constitutional right (i.e. negligence claims are not
actionable under § 1983); and 5) seeks relief that is
not appropriate in this § 1983 action (i.e. Plaintiff
should pursue normal state appellate procedures rather than
filing a federal lawsuit for damages). (ECF No. 15 at 14-15).
Ultimately, the Complaint “fails to state a claim on
which relief may be granted” and “seeks monetary
relief against a defendant who is immune from such relief,
” and therefore, is subject to summary dismissal
pursuant to 28 U.S.C. § 1915(e)(2)(B), and such
dismissal should count as a strike for purposes of 28 U.S.C.
§ 1915(g). (ECF No. 15 at 15). Further, the Report
recommends that this Court deny Plaintiff's Motion for
Preliminary Injunction because it appears to request relief
that is duplicative of the relief sought in the Complaint and
because it fails to show that any of the elements for
issuance of a preliminary injunction are in his favor. (ECF
No. 15 at 12-13). The Report concludes that Plaintiff's
claims are legally baseless, and factual amendment would be
futile. (ECF No. 15 at 150).
Response, Plaintiff's “Objections” merely
reiterate his arguments. (ECF No. 18). He maintains that his
court-appointed counsel and the Clerk of Court acted under
color of state law for purposes of § 1983 liability
because of their appointment by the state. (ECF No. 18). But
as the Magistrate Judge already noted in the Report, even if
Plaintiff's conclusory allegations are liberally
construed as claims of ineffective assistance of counsel,
this § 1983 action is not the proper vehicle for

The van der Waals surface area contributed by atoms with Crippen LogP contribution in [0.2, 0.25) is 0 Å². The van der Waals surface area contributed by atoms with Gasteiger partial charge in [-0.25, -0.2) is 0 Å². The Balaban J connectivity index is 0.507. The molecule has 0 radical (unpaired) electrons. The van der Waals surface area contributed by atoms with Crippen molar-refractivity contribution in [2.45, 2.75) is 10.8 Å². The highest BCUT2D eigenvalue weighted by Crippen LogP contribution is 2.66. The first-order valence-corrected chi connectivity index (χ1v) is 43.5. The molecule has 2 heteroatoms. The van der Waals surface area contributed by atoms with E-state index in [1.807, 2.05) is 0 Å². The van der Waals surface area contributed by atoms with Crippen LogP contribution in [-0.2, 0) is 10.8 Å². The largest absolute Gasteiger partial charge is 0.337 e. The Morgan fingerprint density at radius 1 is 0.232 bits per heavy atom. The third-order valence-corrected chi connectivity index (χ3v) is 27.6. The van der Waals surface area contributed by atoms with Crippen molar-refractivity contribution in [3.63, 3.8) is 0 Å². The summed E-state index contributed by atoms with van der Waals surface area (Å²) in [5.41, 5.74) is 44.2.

asserting them. (ECF No. 15 at 11). Such claims are properly
brought in a petition for writ of habeas corpus after
exhaustion of state remedies, and Plaintiff does not indicate
he has availed himself of the available state appellate
process. (ECF No. 15 at 11). Here, Plaintiff's Objections
fail to “direct the court to a specific error in the
magistrate's proposed findings and
recommendations.” Orpiano, 687 F.2d at 47. As
such, Plaintiff's Objections are not specific to the
Report, and the Court may therefore adopt the Report without
an explanation. See McMaster, 663 F.Supp.2d at 452;
see also Norton, 2007 WL 821181, at *1.
carefully reviewing the applicable laws, the record in this
case, as well as the Report, this Court finds the Magistrate
Judge's recommendation fairly and accurately summarizes
the facts and applies the correct principles of law.
Consequently, the Court adopts the Report (ECF No. 15).
Therefore, Plaintiff's Complaint (ECF No. 1) is dismissed
with prejudice and without ...